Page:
Laughing Badger: When isn’t a seagull a seagull?

Joanie in Filey, on the east coast of Yorkshire. Photo: Sean Wood

One of my regular readers and neighbor, Dom from Mossley Alto, thinks I sometimes speak in puzzles, so I made three especially for the man from our recent reccy in the Filey Wilderness.

Yes Filey, on the east coast of Yorkshire; I have never been there before and was planning to offer my new wife Joanie a portion of whelks in her own tray.

Who Said Romance Is Dead? Not me, and our ‘mini moon’ was awesome, and yes I know I should be so lucky.

First, where was John Constable when I needed him, second, when is a pigeon not a pigeon, and third, and this is my cunningest, when is a seagull not a seagull?

Okay, the first reference to one of England’s greatest landscape painters came when I photographed this timeless scene of hay collecting in the fields near the 11th century St Oswald’s Church, which is located in above the cliffs on what might be known as Filey Alto, as the town is also on two levels.

Joanie and I love an old church and cemetery, and this was no exception and much better than a lounge chair in our opinion. Constable’s most famous painting was, of course, the Hay Wain.

The second riddle regarding pigeons needs a little more explanation. You see on the promontory, the Brigg, at the north end of Filey’s five mile beach, you can observe what appear to be the wild pigeons that are seen in every town in the UK but perish at the idea, some of them are real blood rock doves.

The rock pigeon is the wild ancestor of domestic pigeons around the world, originally domesticated to provide food. Wild pigeons come in all shades, some bluer, others blacker – some are pale gray with darker checkered markings, others an unusual shade of dull brick red or cinnamon brown, and some look like wild doves.

Bird watching is easy: no one has ever said it.

Gathering of hay in the fields near the 11th century St Oswald’s Church. Photo: Sean Wood

And just to prove the latter, the third puzzle is my favorite; so let me put this on the table at the beginning, there is no “seagull”.

Oh yes, there are gulls that live by the sea, but let this be the end. You see that the different species all have different names, and around the world there are 50 different types of gulls in the world.

In Britain we have five species of common nesting gulls, the herring, the black-headed gull, the small black-backed, the great black-backed (massive, the world’s largest gull) and the common gull. Some include the Kittiwake, but I’m trying to keep it simple.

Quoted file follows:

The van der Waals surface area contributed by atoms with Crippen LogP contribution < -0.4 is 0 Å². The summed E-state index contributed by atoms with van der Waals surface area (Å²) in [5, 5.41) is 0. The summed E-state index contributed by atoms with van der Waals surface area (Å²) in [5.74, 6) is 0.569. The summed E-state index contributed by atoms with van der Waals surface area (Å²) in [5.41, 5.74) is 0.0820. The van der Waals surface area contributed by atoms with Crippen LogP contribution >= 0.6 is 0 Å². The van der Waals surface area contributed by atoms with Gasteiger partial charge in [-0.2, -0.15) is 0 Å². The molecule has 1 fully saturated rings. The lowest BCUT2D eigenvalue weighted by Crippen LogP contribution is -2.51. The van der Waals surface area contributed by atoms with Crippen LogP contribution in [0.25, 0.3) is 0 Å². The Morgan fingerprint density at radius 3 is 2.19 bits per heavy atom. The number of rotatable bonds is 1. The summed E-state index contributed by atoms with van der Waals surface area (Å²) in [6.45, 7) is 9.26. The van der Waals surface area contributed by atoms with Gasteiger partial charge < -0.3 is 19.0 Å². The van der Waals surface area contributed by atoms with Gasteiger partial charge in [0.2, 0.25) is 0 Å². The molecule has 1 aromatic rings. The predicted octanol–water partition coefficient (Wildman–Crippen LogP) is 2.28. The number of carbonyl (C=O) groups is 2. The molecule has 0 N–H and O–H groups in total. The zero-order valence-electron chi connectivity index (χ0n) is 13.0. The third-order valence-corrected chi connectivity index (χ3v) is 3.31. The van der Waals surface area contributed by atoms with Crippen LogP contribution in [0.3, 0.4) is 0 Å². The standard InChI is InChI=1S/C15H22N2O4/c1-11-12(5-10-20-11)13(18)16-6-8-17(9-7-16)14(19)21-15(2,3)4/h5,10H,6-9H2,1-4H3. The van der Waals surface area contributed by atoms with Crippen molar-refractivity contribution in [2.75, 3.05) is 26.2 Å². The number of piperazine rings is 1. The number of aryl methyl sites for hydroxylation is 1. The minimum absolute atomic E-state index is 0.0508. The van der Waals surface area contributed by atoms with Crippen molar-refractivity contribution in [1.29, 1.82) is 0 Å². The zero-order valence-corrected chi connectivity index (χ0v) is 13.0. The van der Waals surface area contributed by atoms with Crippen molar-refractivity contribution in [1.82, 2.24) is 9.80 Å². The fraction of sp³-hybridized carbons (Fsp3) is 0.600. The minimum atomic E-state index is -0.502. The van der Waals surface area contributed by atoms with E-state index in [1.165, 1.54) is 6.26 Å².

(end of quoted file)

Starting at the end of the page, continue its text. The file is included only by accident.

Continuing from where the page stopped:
We also have a small but growing breeding population of Mediterranean gulls and a handful of confirmed or suspected breeding attempts for both yellow and common gulls. There are also two other species that are winter visitors.

Getting to our five, even these few can be notoriously difficult to identify, and just when you think you have it, they molt, completely change their appearance, and the youngsters look nothing like adults.

Take the very common black-headed gull; there is a huge colony on the shores of Woodhead Reservoir and there is no “sea” there. They do not have a black head, rather a dark brown color, then in the winter they turn back to a white head with a dark spot remaining. Cunning.

Meanwhile, the young of all gulls cygnet (no pun intended) in varying degrees of dirty brown until they are around one year old. In fact, the swan analogy was correct, as readers will likely have noticed that swans look alike before they mature. Do you remember the story of the ugly duckling?

My young herring gull was very accommodating as the adults ran away, and at first I thought maybe hurt, but no the bird let me shoot forty shots on my cell before joining the others playing King Canute on the foreshore.

Sean and Joanie in Filey

Herring gulls are the much-maligned bandits of pasta, chips, and ice cream, and most beach towns these days will urge visitors not to feed the gulls. Aggh, here they are, they’re not seagulls if you don’t mind.

Not to confuse you, the UK’s five regular gulls do not include terns, fulmars, northern gannets and some other seabirds, such as cormorants and cormorants.

Sad to say that I found one of the “others”, a little penguin, dead on the shore of Filey Beach, with two murres, and have since found that over the summer months, hundreds of of these birds, including puffins and northern gannets, have been found, and mostly with empty stomachs. A story for another day.

Hope Dom is happy with my puzzle trio. I think it’s time for a puzzle contest with great prizes. Watch this place.


The Laughing Badger Gallery & Cellar Bar Music Venue, which many of you have visited, has raised the sticks and moved into its new natural habitat at Howard Town Brewery in Old Glossop.

All the usual shenanigans including workshops, live music, and art.

Find out more here and give me a shout out.

The Laughing Badger is a weekly column: read more here.


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